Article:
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She loved her work and greatly appreciated the people there.
Judy Collins, "Both Sides Now." The most graceful mass folk-rock smash of the late 1960s, an example par excellence of an original early 1960s folkie growing into the folk-rock revolution with maturity, and the track that first enabled a Joni Mitchell song to reach most ears.11.
Inexplicably only released in England, this could have been a hit if it had been promoted properly.
The Byrds, "I Knew I'd Want You." The B-side of "Mr.
Erik Jacobsen: Folk banjo player turned producer, he produced the earliest and best recordings by the Lovin' Spoonful and Tim Hardin, as well as some obscure folk-rock by the Charlatans, Jerry Yester, and a pre-Mamas and the Papas Cass Elliot.15.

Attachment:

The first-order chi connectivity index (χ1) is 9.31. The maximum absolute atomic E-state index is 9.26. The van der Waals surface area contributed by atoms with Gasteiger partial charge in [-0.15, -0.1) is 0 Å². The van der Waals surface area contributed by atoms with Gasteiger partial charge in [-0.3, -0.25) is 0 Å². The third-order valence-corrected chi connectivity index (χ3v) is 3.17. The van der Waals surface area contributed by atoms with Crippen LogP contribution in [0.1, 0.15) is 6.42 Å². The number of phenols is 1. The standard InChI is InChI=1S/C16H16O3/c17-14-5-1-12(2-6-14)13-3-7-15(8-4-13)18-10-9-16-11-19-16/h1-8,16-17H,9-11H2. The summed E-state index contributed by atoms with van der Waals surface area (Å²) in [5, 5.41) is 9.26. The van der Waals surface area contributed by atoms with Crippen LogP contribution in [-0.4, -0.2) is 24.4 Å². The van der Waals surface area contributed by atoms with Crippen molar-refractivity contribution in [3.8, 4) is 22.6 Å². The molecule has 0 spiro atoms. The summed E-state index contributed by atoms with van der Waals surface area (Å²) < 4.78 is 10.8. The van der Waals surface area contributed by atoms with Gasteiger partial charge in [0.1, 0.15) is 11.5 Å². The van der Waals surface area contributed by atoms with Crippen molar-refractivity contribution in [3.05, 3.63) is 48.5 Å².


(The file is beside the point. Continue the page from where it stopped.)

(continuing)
Bill Lee: Bassist for innumerable folk records of the early and mid-1960s, including ones for Ian & Sylvia, Judy Collins, and Odetta, popularizing the concept of adding accompaniment to folk sessions. Naomi Hirshhorn: Invested ,000 for a five percent interest in the then-unknown Byrds as they were starting, enabling them to finally buy state-of-the-art instruments, including a 12-string Rickenbacker guitar for Roger Mc Guinn, a Fender bass for Chris Hillman (who was previously using a cheap Japanese bass) and a full drum kit for Michael Clark (who was previously using cardboard boxes! Phil Ochs, "I Ain't Marchin' Anymore" (1966 electric single version).